Biosimilars Market Access in the EU

  • ID: 4462125
  • Report
  • 137 pages
  • Datamonitor Healthcare
1 of 3
Overview

Biosimilars have been available in Europe for over a decade, and have offered the opportunity to vastly reduce the cost of treatment for a large number of biologic agents. In order to deliver significant savings to the healthcare structure of each individual EU member state, a careful inspection of the market access, pricing, and reimbursement mechanisms in force in each region is paramount. An in-depth knowledge of what drives payer and physician decision-making on biosimilar use is crucial for biosimilar developers wishing to design market access strategies uniquely tailored to the specific demands in each EU member state.

This analysis summarizes key information on the process of biosimilar approval in Europe, along with associated challenges, and provides highlights on country-specific market access, pricing, and reimbursement mechanisms which drive biosimilar uptake or prove a barrier to their entrance.
Note: Product cover images may vary from those shown
2 of 3
EXECUTIVE SUMMARY
A regulatory pathway governing biosimilars in Europe has existed for over a decade
Biosimilar developers need to overcome a plethora of IP and legal obstacles
Biosimilar naming and labeling in the EU is uniform
European countries have comparable views on substitution and switching
Global trends in biosimilar uptake in the five major EU markets
Gain-sharing and CQUIN targets are key payer measures to drive biosimilar uptake in the UK
Prescribing quotas and contracting for preferred biosimilars targets are key payer measures to drive biosimilar uptake in Germany
Hospital-level price differentials between expensive liste-en-sus therapies and tender prices are a key payer measure to drive biosimilar uptake in France
Biosimilar prescription quotas and regional negotiations are key payer measures to drive biosimilar uptake in Spain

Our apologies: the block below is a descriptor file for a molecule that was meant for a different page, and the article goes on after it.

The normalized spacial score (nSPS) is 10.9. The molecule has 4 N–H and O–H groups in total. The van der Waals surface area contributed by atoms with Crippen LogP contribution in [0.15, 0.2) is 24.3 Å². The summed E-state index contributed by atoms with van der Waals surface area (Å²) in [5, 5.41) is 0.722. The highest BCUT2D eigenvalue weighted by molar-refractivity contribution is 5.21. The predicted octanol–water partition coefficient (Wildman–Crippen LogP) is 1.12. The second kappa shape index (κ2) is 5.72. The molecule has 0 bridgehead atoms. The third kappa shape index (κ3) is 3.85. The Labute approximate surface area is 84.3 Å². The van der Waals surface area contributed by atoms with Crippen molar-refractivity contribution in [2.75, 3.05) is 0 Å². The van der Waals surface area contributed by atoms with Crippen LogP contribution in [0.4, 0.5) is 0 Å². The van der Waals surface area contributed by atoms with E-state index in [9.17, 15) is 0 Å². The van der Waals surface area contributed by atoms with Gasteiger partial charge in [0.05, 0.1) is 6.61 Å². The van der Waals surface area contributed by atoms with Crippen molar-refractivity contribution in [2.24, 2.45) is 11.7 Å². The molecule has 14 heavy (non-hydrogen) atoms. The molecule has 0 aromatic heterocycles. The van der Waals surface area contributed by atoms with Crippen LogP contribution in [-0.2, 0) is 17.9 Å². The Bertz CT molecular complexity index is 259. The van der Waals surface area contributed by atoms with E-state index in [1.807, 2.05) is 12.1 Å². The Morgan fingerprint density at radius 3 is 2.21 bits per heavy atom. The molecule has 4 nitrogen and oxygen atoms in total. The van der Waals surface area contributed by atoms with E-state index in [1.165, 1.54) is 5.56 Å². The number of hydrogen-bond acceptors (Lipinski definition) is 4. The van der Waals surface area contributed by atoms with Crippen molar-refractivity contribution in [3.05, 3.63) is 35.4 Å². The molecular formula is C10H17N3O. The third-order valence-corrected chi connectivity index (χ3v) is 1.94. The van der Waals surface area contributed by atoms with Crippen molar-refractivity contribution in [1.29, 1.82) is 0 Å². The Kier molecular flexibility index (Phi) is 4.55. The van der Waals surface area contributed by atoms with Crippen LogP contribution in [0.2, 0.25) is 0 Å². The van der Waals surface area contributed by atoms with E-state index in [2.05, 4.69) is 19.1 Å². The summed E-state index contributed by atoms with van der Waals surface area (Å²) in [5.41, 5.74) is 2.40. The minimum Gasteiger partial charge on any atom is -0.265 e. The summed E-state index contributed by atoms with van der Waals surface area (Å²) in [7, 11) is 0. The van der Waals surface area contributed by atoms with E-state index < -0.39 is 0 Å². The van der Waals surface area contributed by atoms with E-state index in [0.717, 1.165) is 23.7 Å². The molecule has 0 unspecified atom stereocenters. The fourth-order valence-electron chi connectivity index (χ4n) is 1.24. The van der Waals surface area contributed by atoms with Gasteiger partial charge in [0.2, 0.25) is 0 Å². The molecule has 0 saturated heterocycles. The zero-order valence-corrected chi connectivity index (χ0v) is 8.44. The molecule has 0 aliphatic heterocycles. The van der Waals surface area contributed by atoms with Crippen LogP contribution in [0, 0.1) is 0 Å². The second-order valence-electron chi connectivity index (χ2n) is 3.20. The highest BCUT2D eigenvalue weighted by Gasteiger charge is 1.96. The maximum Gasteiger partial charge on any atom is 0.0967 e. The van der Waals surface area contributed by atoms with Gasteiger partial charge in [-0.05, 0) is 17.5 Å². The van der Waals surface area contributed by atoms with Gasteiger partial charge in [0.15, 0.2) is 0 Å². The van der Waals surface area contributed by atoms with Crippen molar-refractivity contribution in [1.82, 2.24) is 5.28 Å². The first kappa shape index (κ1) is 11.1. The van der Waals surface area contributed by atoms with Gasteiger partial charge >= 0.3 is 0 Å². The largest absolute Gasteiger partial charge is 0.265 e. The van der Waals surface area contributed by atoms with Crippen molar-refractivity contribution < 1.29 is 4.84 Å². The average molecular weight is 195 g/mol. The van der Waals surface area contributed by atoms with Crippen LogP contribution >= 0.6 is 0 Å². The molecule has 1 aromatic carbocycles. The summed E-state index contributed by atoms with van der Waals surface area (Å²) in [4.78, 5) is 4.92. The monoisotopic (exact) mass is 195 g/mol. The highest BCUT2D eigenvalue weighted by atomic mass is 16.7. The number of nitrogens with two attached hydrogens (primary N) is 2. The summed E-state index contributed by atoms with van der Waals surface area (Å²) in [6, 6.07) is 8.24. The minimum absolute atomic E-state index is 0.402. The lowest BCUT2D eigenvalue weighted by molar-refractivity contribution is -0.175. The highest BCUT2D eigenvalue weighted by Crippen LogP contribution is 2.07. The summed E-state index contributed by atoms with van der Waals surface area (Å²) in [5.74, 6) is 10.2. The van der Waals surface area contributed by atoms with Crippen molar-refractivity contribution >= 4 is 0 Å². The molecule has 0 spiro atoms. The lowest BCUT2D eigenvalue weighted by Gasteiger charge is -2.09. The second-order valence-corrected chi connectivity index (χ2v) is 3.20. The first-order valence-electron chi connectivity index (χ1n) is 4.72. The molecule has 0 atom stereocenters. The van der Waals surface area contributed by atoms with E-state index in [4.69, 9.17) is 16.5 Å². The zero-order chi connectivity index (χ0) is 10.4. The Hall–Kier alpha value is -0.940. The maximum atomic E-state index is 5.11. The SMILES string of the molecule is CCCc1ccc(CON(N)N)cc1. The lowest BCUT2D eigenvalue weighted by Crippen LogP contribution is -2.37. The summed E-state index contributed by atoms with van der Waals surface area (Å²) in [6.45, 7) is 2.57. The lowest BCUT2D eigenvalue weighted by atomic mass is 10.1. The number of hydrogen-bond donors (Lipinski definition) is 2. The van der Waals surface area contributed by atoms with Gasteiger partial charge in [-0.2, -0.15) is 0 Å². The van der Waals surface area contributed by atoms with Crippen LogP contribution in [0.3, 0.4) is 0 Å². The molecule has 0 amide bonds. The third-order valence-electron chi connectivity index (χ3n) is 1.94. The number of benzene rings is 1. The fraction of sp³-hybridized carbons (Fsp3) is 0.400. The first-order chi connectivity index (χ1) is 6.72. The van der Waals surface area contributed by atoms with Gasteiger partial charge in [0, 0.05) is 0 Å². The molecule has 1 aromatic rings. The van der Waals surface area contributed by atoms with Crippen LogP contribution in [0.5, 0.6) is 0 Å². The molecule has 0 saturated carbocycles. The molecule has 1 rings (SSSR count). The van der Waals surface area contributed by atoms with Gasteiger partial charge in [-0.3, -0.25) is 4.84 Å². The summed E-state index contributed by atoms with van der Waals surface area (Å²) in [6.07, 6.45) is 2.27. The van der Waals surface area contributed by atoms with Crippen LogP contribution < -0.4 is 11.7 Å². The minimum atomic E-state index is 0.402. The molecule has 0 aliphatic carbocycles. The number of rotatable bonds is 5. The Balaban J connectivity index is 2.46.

Budget constraints are key payer measures to drive biosimilar uptake in Italy

BIOSIMILAR REGULATORY PATHWAY
Insights and strategic recommendations
The European regulatory pathway for biosimilar approval has been available for over a decade
The European Commission has established the legal basis for the approval of biosimilars in the EU
The EMA has released guidance on biosimilar approval requirements
The regulatory requirements for biosimilar development are outlined in the guideline
Indication extrapolation is based on a comprehensive data package
The concept of interchangeability in the EU differs from the US
Omnitrope was the first biosimilar molecule approved in the EU
Inflectra/Remsima is the first biosimilar monoclonal antibody approved in the EU
The EMA has approved 38 biosimilar medicines in 14 different classes
Bibliography

INTELLECTUAL PROPERTY AND LEGAL ISSUES
Insights and strategic recommendations
There are numerous intellectual property and legal issues associated with biosimilars
The European Patent Organisation issues bundles of patents to its member states
The Unitary Patent system will create a single-patent system for EU member states
Challenging originator molecule patents is a common feature of biosimilar development
Bibliography

NAMING AND LABELING
Insights and strategic recommendations
Biosimilar naming and labeling is uniform across European countries
Bibliography

SUBSTITUTION AND SWITCHING
Insights and strategic recommendations
There are nuances in the EMA definitions of biosimilar interchangeability, substitution, and switching
Current position of EU countries on switching and substitution
Bibliography

PAYER TOOLS TO DRIVE BIOSIMILAR UPTAKE
Insights and strategic recommendations
Payers implement a wide variety of tools to drive biosimilar uptake
Educating stakeholders is crucial for biosimilar uptake

PAYER VIEWS AND TRENDS
Insights and strategic recommendations
Biosimilar uptake varies across EU markets as the EMA does not determine interchangeability